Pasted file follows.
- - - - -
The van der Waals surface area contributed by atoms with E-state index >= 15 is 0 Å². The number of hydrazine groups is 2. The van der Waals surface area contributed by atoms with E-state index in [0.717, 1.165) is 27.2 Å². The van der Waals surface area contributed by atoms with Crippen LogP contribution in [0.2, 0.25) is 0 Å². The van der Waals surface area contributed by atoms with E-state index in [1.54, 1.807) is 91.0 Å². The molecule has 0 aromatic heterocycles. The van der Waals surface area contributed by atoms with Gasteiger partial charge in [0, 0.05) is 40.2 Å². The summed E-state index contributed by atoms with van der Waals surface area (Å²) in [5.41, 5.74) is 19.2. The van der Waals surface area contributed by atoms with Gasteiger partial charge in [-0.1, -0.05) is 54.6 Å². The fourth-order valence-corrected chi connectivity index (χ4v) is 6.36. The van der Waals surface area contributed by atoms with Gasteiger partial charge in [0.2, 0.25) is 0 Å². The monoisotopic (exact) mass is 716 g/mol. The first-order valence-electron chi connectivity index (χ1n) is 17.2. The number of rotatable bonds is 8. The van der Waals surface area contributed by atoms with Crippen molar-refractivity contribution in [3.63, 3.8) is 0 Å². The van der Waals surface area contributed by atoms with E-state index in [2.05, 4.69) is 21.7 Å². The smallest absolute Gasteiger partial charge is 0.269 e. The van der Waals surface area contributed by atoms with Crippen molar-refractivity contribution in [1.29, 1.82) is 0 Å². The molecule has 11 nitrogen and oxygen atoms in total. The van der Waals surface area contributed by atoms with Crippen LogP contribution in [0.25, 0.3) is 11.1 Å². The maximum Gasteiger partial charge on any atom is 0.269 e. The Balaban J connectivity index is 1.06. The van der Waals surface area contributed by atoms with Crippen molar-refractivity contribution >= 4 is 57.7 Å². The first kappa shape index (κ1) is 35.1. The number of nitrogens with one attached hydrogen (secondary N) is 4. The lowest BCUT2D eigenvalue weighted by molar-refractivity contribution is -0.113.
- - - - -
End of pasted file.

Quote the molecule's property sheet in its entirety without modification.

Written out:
The van der Waals surface area contributed by atoms with E-state index >= 15 is 0 Å². The number of hydrazine groups is 2. The van der Waals surface area contributed by atoms with E-state index in [0.717, 1.165) is 27.2 Å². The van der Waals surface area contributed by atoms with Crippen LogP contribution in [0.2, 0.25) is 0 Å². The van der Waals surface area contributed by atoms with E-state index in [1.54, 1.807) is 91.0 Å². The molecule has 0 aromatic heterocycles. The van der Waals surface area contributed by atoms with Gasteiger partial charge in [0, 0.05) is 40.2 Å². The summed E-state index contributed by atoms with van der Waals surface area (Å²) in [5.41, 5.74) is 19.2. The van der Waals surface area contributed by atoms with Gasteiger partial charge in [-0.1, -0.05) is 54.6 Å². The fourth-order valence-corrected chi connectivity index (χ4v) is 6.36. The van der Waals surface area contributed by atoms with Gasteiger partial charge in [0.2, 0.25) is 0 Å². The monoisotopic (exact) mass is 716 g/mol. The first-order valence-electron chi connectivity index (χ1n) is 17.2. The number of rotatable bonds is 8. The van der Waals surface area contributed by atoms with Crippen molar-refractivity contribution in [3.63, 3.8) is 0 Å². The van der Waals surface area contributed by atoms with E-state index in [2.05, 4.69) is 21.7 Å². The smallest absolute Gasteiger partial charge is 0.269 e. The van der Waals surface area contributed by atoms with Crippen molar-refractivity contribution in [1.29, 1.82) is 0 Å². The molecule has 11 nitrogen and oxygen atoms in total. The van der Waals surface area contributed by atoms with Crippen LogP contribution in [0.25, 0.3) is 11.1 Å². The maximum Gasteiger partial charge on any atom is 0.269 e. The Balaban J connectivity index is 1.06. The van der Waals surface area contributed by atoms with Crippen molar-refractivity contribution >= 4 is 57.7 Å². The first kappa shape index (κ1) is 35.1. The number of nitrogens with one attached hydrogen (secondary N) is 4. The lowest BCUT2D eigenvalue weighted by molar-refractivity contribution is -0.113.